What might have been the occasion for the earliest development of these narratives? The Jewish exiles, some of whose ancestors had been exiled to Babylon in the early sixth century B.C.E., would have been—like all displaced peoples—necessarily concerned with the political changes of the country in which they resided. At the end of the Babylonian Empire, when Cyrus the Persian was threatening Babylonia, the Babylonians themselves were divided, some remaining loyal to Nabonidus and others (including the priesthood of Marduk, the dynastic deity) supporting Cyrus. Apparently, the Jewish Diaspora community was also divided. The poetic oracles of “Second Isaiah” (the anonymous prophet of Isaiah 40–55) strongly support Cyrus. The early narratives of the Daniel tradition (the precursors of Daniel 2–5) apparently represented Nabonidus (later recast as Nebuchadnezzar) as a previously arrogant and idolatrous king who had been brought to recognition of the Most High (i.e., the Jewish God) through his chastening experiences. Thus the Jewish community in exile in Babylon apparently engaged in rival propaganda, alternately championing Cyrus (Isaiah 40–55) or Nabonidus (the proto-Daniel tradition).
This reconstruction of the origins of the narrative tradition must remain speculative, because we no longer have access to the earliest stages. After the Persian Empire secured its control on the former Babylonian Empire however, stories about the last embattled Babylonian king (Nabonidus) would have lost much of their interest, and it is thus not surprising that such stories would have been transferred to the more historically significant Nebuchadnezzar. And this is the form in which the tradition has preserved the biblical narratives, complementing them with stories about Daniel and “Darius the Mede” in Daniel 6 and about Daniel and Cyrus in the deuterocanonical stories.
A comparison between the oldest Greek translation of Daniel and the Masoretic Text of Daniel provides the next clue to the literary development of the Daniel tradition. The Old Greek translation of Daniel differs more markedly in chapters 4–6 than in other chapters, leading scholars to surmise that at some point chapters 4–6 may have circulated as a separate collection. These chapters were translated into Greek, and then, when the entire book of Daniel was translated into Greek, the translator simply used this earlier booklet as part of the Old Greek translation. Later, a second translation was made (known as the Theodotionic translation), which used what was the then current Hebrew/Aramaic text. When the booklet of Daniel 4–6 was combined with other Daniel narratives to create the story collection of Daniel 1–6 is unknown, but it probably took place by the early Hellenistic period.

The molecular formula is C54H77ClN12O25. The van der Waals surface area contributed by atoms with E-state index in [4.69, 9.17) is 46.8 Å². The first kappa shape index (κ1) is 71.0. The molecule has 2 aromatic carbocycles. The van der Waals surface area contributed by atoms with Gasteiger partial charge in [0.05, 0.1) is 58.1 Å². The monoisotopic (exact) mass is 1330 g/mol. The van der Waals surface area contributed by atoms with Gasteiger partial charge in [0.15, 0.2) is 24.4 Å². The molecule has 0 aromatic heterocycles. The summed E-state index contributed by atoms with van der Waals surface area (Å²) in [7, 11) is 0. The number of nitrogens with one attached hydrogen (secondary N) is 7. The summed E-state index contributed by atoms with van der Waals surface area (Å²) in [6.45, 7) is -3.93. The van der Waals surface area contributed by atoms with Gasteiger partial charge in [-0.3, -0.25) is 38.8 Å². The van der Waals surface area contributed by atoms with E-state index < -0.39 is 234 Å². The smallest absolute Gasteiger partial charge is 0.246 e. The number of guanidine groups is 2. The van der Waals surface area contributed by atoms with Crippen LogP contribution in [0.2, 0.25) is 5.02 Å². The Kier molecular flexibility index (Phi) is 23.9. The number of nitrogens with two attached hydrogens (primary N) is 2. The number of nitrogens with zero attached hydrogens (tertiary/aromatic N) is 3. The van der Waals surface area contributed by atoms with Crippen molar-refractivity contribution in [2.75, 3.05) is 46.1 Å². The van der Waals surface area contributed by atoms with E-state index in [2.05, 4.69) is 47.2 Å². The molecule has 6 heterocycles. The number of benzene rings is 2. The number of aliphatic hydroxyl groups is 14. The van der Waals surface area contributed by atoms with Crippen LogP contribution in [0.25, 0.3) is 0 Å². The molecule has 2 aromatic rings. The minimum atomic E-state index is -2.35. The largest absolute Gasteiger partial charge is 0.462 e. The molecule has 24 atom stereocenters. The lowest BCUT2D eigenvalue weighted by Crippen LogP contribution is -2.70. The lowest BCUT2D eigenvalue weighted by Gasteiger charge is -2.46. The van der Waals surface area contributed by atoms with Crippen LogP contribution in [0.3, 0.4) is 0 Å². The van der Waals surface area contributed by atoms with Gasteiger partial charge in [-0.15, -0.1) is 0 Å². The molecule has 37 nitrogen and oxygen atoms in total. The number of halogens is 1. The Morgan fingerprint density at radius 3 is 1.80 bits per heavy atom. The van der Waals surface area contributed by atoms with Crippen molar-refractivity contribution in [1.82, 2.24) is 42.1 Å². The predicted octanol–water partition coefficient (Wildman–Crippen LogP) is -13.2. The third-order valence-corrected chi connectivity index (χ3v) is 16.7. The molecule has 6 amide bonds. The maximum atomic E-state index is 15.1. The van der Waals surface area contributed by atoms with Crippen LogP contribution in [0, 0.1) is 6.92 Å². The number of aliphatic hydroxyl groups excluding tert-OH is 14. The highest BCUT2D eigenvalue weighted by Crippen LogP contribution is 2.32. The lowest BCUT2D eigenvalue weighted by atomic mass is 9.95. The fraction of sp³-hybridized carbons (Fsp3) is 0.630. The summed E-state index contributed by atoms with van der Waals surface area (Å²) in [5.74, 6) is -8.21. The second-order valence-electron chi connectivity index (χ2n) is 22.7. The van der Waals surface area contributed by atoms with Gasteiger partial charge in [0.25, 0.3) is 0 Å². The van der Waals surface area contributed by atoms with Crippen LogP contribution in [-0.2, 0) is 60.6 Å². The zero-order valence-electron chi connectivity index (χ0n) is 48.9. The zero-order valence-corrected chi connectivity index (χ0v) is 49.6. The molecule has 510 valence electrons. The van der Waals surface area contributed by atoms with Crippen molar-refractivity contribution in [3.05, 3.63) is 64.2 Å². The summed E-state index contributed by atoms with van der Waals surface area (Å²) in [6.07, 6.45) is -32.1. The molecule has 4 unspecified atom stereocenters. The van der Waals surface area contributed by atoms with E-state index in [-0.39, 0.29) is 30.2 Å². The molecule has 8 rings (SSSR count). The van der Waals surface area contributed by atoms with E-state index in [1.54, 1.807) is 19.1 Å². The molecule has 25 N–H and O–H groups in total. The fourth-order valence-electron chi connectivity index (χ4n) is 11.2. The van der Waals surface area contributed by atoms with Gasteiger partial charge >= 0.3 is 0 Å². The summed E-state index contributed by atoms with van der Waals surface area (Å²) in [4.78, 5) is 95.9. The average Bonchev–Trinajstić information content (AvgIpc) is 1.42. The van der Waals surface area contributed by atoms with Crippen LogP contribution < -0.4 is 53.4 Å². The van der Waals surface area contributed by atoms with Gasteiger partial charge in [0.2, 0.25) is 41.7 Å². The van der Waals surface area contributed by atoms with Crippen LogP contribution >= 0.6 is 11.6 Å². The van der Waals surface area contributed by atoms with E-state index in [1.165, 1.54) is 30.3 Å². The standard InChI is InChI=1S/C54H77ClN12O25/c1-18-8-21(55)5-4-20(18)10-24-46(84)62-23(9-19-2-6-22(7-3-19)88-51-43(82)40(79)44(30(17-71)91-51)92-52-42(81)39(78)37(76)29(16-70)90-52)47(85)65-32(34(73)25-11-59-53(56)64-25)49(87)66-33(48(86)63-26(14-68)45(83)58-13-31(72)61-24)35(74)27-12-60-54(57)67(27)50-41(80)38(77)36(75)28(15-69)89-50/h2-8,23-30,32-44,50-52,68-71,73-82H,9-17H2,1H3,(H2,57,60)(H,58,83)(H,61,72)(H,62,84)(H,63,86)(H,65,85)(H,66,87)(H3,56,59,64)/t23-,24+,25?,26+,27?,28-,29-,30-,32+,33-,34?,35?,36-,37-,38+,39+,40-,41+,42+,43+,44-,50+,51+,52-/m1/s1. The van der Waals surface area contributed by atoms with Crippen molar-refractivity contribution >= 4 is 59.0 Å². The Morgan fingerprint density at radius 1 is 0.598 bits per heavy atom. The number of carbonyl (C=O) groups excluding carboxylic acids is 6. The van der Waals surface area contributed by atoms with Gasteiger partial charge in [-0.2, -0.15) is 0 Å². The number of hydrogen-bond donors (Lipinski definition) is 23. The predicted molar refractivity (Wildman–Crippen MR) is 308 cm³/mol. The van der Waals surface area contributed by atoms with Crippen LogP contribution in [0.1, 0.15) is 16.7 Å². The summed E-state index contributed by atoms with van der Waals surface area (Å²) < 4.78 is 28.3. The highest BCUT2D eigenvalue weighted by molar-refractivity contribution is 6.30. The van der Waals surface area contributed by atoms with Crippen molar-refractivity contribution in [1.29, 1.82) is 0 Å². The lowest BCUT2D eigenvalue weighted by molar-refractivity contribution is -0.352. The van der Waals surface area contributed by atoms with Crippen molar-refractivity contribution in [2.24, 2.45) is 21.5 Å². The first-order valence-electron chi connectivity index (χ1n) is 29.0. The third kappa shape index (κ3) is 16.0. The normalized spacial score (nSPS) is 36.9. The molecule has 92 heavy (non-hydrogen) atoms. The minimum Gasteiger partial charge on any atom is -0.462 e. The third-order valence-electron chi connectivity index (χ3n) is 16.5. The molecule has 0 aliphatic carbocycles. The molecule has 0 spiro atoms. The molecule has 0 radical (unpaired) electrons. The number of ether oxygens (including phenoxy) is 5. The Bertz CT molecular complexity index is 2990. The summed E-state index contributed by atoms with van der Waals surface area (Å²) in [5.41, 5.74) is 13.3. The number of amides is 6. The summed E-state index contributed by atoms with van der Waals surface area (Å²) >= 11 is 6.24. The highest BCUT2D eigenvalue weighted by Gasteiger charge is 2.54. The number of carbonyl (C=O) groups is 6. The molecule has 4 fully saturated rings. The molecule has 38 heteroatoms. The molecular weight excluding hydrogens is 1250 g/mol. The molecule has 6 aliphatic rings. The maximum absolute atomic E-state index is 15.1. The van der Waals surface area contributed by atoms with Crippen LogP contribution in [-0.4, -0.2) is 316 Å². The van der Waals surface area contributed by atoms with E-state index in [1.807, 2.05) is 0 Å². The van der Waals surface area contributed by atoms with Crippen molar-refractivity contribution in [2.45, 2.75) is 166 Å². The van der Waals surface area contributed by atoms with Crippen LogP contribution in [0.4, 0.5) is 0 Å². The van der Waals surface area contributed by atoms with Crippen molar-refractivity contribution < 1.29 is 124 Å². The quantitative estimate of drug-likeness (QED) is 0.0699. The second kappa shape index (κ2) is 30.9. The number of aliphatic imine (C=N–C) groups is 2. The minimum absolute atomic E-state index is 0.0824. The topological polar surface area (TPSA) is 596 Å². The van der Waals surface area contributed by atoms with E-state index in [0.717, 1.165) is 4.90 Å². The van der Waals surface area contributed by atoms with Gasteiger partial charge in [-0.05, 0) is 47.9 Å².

The first chapter of Daniel complicates this narrative of the literary development of the Daniel corpus, however, because it is written in Hebrew. This chapter was almost certainly never an independent story. It carefully anticipates every other narrative, and so it was almost certainly composed as an editorial introduction to the present collection of Daniel 1–6. Since it does not foreshadow the apocalyptic chapters, it is generally assumed to have been composed as an introduction to a collection of Daniel 1–6, not to Daniel 1–12. But if so, why is it written in Hebrew? The most common and most persuasive hypothesis is that it was originally written in Aramaic but was subsequently translated into Hebrew when the Hebrew apocalypses of Daniel 8–12 were added to the book. Connecting these apocalypses to the narrative cycle and translating the initial chapter (and the first part of chapter 2) into Hebrew served to lend to the newly expanded book the authority of the previously known and popular story cycle.